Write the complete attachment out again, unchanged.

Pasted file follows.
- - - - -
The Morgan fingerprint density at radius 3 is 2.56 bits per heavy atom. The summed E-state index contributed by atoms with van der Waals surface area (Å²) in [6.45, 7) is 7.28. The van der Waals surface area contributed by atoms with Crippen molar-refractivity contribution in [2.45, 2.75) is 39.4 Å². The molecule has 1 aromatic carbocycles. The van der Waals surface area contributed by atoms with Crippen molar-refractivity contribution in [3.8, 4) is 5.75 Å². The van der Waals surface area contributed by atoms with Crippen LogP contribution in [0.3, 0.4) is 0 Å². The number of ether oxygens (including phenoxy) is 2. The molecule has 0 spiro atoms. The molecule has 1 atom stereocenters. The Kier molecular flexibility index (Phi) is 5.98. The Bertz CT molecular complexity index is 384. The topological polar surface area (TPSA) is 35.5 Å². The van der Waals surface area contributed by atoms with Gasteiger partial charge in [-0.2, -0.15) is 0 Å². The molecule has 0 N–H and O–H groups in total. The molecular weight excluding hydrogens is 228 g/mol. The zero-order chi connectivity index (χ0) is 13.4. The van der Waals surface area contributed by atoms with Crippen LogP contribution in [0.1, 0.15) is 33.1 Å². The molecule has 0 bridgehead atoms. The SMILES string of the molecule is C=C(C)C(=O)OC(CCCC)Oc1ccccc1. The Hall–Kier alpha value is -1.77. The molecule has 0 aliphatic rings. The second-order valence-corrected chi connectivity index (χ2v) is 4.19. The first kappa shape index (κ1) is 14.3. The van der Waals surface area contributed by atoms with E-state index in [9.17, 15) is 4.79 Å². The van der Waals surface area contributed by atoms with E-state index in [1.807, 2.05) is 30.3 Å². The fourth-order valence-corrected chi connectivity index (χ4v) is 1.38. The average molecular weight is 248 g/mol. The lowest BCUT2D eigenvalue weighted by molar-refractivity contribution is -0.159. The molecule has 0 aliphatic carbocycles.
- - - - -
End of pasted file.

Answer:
The Morgan fingerprint density at radius 3 is 2.56 bits per heavy atom. The summed E-state index contributed by atoms with van der Waals surface area (Å²) in [6.45, 7) is 7.28. The van der Waals surface area contributed by atoms with Crippen molar-refractivity contribution in [2.45, 2.75) is 39.4 Å². The molecule has 1 aromatic carbocycles. The van der Waals surface area contributed by atoms with Crippen molar-refractivity contribution in [3.8, 4) is 5.75 Å². The van der Waals surface area contributed by atoms with Crippen LogP contribution in [0.3, 0.4) is 0 Å². The number of ether oxygens (including phenoxy) is 2. The molecule has 0 spiro atoms. The molecule has 1 atom stereocenters. The Kier molecular flexibility index (Phi) is 5.98. The Bertz CT molecular complexity index is 384. The topological polar surface area (TPSA) is 35.5 Å². The van der Waals surface area contributed by atoms with Gasteiger partial charge in [-0.2, -0.15) is 0 Å². The molecule has 0 N–H and O–H groups in total. The molecular weight excluding hydrogens is 228 g/mol. The zero-order chi connectivity index (χ0) is 13.4. The van der Waals surface area contributed by atoms with Crippen LogP contribution in [0.1, 0.15) is 33.1 Å². The molecule has 0 bridgehead atoms. The SMILES string of the molecule is C=C(C)C(=O)OC(CCCC)Oc1ccccc1. The Hall–Kier alpha value is -1.77. The molecule has 0 aliphatic rings. The second-order valence-corrected chi connectivity index (χ2v) is 4.19. The first kappa shape index (κ1) is 14.3. The van der Waals surface area contributed by atoms with E-state index in [9.17, 15) is 4.79 Å². The van der Waals surface area contributed by atoms with E-state index in [1.807, 2.05) is 30.3 Å². The fourth-order valence-corrected chi connectivity index (χ4v) is 1.38. The average molecular weight is 248 g/mol. The lowest BCUT2D eigenvalue weighted by molar-refractivity contribution is -0.159. The molecule has 0 aliphatic carbocycles.